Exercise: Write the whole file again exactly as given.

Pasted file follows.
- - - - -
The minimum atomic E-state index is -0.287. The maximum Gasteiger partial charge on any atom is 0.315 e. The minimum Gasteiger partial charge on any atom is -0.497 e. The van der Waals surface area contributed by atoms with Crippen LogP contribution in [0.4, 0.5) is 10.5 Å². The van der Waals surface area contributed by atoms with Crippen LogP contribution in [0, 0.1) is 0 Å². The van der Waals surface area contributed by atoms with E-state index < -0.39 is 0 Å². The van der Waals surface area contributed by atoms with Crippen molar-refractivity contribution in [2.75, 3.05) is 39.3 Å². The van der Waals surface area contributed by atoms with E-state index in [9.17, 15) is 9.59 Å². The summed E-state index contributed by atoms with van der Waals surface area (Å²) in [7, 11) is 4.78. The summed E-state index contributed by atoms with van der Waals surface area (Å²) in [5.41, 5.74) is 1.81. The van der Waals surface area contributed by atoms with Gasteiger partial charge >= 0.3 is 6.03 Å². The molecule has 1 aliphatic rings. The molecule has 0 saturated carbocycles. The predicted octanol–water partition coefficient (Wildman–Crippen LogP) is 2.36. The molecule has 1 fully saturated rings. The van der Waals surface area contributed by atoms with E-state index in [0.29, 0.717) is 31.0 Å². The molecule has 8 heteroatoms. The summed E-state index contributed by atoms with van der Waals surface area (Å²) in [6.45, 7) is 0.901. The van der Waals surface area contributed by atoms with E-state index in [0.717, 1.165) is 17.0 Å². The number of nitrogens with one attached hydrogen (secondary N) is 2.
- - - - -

The minimum atomic E-state index is -0.287. The maximum Gasteiger partial charge on any atom is 0.315 e. The minimum Gasteiger partial charge on any atom is -0.497 e. The van der Waals surface area contributed by atoms with Crippen LogP contribution in [0.4, 0.5) is 10.5 Å². The van der Waals surface area contributed by atoms with Crippen LogP contribution in [0, 0.1) is 0 Å². The van der Waals surface area contributed by atoms with E-state index < -0.39 is 0 Å². The van der Waals surface area contributed by atoms with Crippen molar-refractivity contribution in [2.75, 3.05) is 39.3 Å². The van der Waals surface area contributed by atoms with E-state index in [9.17, 15) is 9.59 Å². The summed E-state index contributed by atoms with van der Waals surface area (Å²) in [7, 11) is 4.78. The summed E-state index contributed by atoms with van der Waals surface area (Å²) in [5.41, 5.74) is 1.81. The van der Waals surface area contributed by atoms with Gasteiger partial charge >= 0.3 is 6.03 Å². The molecule has 1 aliphatic rings. The molecule has 0 saturated carbocycles. The predicted octanol–water partition coefficient (Wildman–Crippen LogP) is 2.36. The molecule has 1 fully saturated rings. The van der Waals surface area contributed by atoms with E-state index in [0.29, 0.717) is 31.0 Å². The molecule has 8 heteroatoms. The summed E-state index contributed by atoms with van der Waals surface area (Å²) in [6.45, 7) is 0.901. The van der Waals surface area contributed by atoms with E-state index in [0.717, 1.165) is 17.0 Å². The number of nitrogens with one attached hydrogen (secondary N) is 2.